Wesley Bolsen, Chief Marketing Officer for Coskata, explains, “Coskata will continue to produce ethanol and demonstrate its commercial viability at its integrated biorefinery in Pennsylvania. General Motors will continue to test the fuel at their Milford Proving Grounds, in Michigan. We also completed the engineering for a 55 million gallon per year wood biomass facility to be located in the south-eastern United States.”
The company maintains a low-cost platform technology, allowing for the production of fuels from a variety of source materials, such as agriculture, biomass and municipal wastes and various other carbonaceous materials.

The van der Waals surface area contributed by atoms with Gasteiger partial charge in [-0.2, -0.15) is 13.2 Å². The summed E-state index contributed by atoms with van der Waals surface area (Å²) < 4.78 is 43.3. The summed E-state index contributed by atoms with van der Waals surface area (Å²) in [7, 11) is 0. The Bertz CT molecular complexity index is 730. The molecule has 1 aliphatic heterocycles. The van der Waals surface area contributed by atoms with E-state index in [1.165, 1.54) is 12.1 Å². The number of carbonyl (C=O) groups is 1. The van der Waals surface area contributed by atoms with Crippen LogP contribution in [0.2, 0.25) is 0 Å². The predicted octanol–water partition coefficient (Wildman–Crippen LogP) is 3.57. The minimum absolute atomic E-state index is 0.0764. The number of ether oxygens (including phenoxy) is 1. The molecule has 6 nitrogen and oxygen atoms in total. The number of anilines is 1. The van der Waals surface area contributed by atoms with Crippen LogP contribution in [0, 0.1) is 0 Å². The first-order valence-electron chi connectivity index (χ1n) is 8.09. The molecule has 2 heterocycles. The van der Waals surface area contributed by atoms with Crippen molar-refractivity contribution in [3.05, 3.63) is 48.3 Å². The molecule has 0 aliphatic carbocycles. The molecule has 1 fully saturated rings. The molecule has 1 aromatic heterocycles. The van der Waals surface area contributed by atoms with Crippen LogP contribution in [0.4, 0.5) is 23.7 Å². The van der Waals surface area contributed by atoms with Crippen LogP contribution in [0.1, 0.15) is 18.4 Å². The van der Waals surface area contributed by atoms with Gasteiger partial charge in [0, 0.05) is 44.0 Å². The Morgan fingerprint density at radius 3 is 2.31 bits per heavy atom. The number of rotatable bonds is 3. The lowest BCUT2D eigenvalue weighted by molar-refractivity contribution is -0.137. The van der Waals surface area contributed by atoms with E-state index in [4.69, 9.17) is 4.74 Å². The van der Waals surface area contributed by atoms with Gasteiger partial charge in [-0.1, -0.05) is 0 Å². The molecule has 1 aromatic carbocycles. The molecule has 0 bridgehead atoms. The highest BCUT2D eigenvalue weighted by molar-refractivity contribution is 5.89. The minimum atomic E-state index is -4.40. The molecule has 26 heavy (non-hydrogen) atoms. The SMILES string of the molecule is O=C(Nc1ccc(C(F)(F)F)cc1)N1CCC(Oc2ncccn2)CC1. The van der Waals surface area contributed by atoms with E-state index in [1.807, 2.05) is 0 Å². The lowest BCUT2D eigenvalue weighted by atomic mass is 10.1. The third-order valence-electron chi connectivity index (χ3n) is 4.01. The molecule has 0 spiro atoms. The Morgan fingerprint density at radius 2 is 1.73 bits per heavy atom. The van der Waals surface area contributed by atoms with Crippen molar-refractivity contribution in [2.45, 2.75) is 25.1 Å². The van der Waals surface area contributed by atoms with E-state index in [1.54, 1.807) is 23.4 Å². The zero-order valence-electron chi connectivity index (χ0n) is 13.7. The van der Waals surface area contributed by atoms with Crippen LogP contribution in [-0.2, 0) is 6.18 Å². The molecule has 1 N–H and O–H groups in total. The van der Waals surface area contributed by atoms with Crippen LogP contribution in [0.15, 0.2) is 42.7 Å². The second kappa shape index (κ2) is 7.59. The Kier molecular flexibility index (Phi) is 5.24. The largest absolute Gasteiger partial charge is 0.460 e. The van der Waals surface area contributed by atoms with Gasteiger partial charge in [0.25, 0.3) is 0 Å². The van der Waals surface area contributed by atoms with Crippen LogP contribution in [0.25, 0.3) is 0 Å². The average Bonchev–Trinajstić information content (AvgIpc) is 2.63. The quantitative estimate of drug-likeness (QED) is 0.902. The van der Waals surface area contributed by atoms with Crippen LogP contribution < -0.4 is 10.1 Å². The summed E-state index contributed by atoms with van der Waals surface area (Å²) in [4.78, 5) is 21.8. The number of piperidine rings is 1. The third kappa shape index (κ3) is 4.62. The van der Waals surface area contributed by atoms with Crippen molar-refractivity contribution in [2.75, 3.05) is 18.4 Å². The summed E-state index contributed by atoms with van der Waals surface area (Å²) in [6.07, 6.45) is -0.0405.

“Coskata’s affordable, flexible and efficient process makes us a leader in the advanced biofuels industry. We have one of the lowest production costs in the industry and one of the highest ethanol yields-per-ton of biomass. The technology is highly feedstock flexible and has the ability to utilize various sources of feedstock or raw materials,” Bolsen says. “We are one of the few companies that have successfully scaled our technology.”
Bolsen adds, “Coskata’s continued success can be attributed to our industry leading technology, a talented and dedicated leadership team and strong partners.”